Former French Ambassador Publishes Book on Cyprus
Nicosia, May 9 – The ancient Greek mythological sculptor Pygmalion of Cyprus who fell in love with his statue, priestesses of Goddess Aphrodite, Saints Hilarion and Epiphanios, paganism and Christianity meet in the book of Ambassador Jean Dominique Paolini, which was presented on Monday in Nicosia.
The book, titled “D’Aphrodite a Jesus”, is really a crossroads of peoples and civilizations, just like Cyprus, where the author served as the French Ambassador (1985-1989) and which he praises in his paintings and poems “Choses de Chypre” (1989) as the island inspired him more than any other of his diplomatic posts.
The eleven narratives in the collection, published in 2005 in French and now in Greek, were awarded the Medaille de vermeil of the Academy Jeux Floraux of Toulouse. They unfold in the 4th century AD, a period during which paganism and Christianity co-existed in the island.
This coexistence, Mr. Paolini stated in an interview, is what inspired him and started as he gazed on the Rock of Aphrodite, believed to be the birthplace of the Goddess of love. Inspiration for the collection came also one day in 1985, when the then director of the Antiquities Department Vasos Karagiorgis unveiled before him the mosaic of Aion at Paphos.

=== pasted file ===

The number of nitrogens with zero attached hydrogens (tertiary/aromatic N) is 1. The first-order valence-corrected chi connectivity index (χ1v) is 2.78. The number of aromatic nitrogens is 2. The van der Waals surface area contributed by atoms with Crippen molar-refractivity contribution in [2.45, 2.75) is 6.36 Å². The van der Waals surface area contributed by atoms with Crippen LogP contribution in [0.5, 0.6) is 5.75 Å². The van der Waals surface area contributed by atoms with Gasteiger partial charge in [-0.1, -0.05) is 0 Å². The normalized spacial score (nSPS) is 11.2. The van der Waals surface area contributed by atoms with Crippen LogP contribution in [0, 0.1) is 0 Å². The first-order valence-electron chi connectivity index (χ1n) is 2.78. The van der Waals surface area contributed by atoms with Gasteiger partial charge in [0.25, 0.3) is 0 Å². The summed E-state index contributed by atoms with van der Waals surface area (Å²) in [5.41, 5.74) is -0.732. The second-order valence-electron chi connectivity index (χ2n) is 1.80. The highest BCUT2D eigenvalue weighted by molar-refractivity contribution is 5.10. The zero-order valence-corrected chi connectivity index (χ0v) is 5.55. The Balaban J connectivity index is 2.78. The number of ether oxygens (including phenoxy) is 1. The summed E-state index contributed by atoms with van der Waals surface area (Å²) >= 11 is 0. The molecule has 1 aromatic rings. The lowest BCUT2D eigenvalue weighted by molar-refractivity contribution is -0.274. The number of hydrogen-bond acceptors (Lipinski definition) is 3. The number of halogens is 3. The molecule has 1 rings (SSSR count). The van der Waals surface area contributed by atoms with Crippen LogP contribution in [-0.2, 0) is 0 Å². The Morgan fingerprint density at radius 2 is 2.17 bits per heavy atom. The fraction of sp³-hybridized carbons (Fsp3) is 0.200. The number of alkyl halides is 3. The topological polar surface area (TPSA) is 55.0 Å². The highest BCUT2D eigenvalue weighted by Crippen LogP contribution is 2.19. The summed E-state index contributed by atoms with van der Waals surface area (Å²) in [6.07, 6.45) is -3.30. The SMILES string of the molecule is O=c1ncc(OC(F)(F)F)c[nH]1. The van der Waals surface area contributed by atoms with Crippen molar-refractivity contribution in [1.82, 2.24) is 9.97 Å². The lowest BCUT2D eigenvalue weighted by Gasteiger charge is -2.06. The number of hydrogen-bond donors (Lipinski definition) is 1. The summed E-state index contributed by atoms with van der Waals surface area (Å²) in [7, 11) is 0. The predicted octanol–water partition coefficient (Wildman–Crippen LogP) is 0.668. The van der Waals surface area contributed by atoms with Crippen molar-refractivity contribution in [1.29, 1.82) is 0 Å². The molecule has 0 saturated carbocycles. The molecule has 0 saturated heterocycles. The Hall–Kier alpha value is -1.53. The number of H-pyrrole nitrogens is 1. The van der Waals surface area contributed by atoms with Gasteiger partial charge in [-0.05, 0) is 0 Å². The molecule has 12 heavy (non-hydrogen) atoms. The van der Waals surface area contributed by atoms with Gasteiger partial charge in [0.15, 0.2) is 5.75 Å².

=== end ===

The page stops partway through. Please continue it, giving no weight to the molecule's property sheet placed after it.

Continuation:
These two images could not leave him and inspired his studies and his work, adding that in his book historical and mythical persons meet with modern characters as he tries to revive the life of the people on the island at that period.
During his time in Cyprus, Mr. Paolini had also contributed to the creation of an advisory committee for French Scholarships, which has helped many Cypriot artists at the start of their career.
Mr. Paolini agreed that he belongs to the diplomats who elevated the Greek elements of Cyprus, noting the importance of the island for Greek Mythology.
Responding to other questions, he expressed his admiration for the economic development of the island in the past years.
On the Cypruss issue, he expressed the certainty that it would be feasible for the Greek Cypriots and the Turkish Cypriots to negotiate a solution without foreign intervention, to reunite their country which has been divided since the 1974 Turkish invasion.